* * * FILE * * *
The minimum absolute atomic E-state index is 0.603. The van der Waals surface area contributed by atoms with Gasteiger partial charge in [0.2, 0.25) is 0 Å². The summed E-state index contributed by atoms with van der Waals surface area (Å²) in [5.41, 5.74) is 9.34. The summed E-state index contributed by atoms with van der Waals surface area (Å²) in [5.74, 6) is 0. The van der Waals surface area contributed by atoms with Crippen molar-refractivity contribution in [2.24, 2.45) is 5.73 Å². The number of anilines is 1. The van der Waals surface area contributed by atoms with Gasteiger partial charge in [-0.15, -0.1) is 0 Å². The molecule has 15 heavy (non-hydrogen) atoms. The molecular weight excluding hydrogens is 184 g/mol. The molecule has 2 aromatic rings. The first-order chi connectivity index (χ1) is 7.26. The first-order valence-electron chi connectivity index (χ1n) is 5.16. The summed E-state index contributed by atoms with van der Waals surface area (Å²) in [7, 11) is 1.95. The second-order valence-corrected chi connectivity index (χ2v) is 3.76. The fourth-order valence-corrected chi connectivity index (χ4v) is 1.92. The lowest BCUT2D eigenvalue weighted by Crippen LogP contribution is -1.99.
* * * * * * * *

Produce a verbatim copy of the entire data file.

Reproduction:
The minimum absolute atomic E-state index is 0.603. The van der Waals surface area contributed by atoms with Gasteiger partial charge in [0.2, 0.25) is 0 Å². The summed E-state index contributed by atoms with van der Waals surface area (Å²) in [5.41, 5.74) is 9.34. The summed E-state index contributed by atoms with van der Waals surface area (Å²) in [5.74, 6) is 0. The van der Waals surface area contributed by atoms with Crippen molar-refractivity contribution in [2.24, 2.45) is 5.73 Å². The number of anilines is 1. The van der Waals surface area contributed by atoms with Gasteiger partial charge in [-0.15, -0.1) is 0 Å². The molecule has 15 heavy (non-hydrogen) atoms. The molecular weight excluding hydrogens is 184 g/mol. The molecule has 2 aromatic rings. The first-order chi connectivity index (χ1) is 7.26. The first-order valence-electron chi connectivity index (χ1n) is 5.16. The summed E-state index contributed by atoms with van der Waals surface area (Å²) in [7, 11) is 1.95. The second-order valence-corrected chi connectivity index (χ2v) is 3.76. The fourth-order valence-corrected chi connectivity index (χ4v) is 1.92. The lowest BCUT2D eigenvalue weighted by Crippen LogP contribution is -1.99.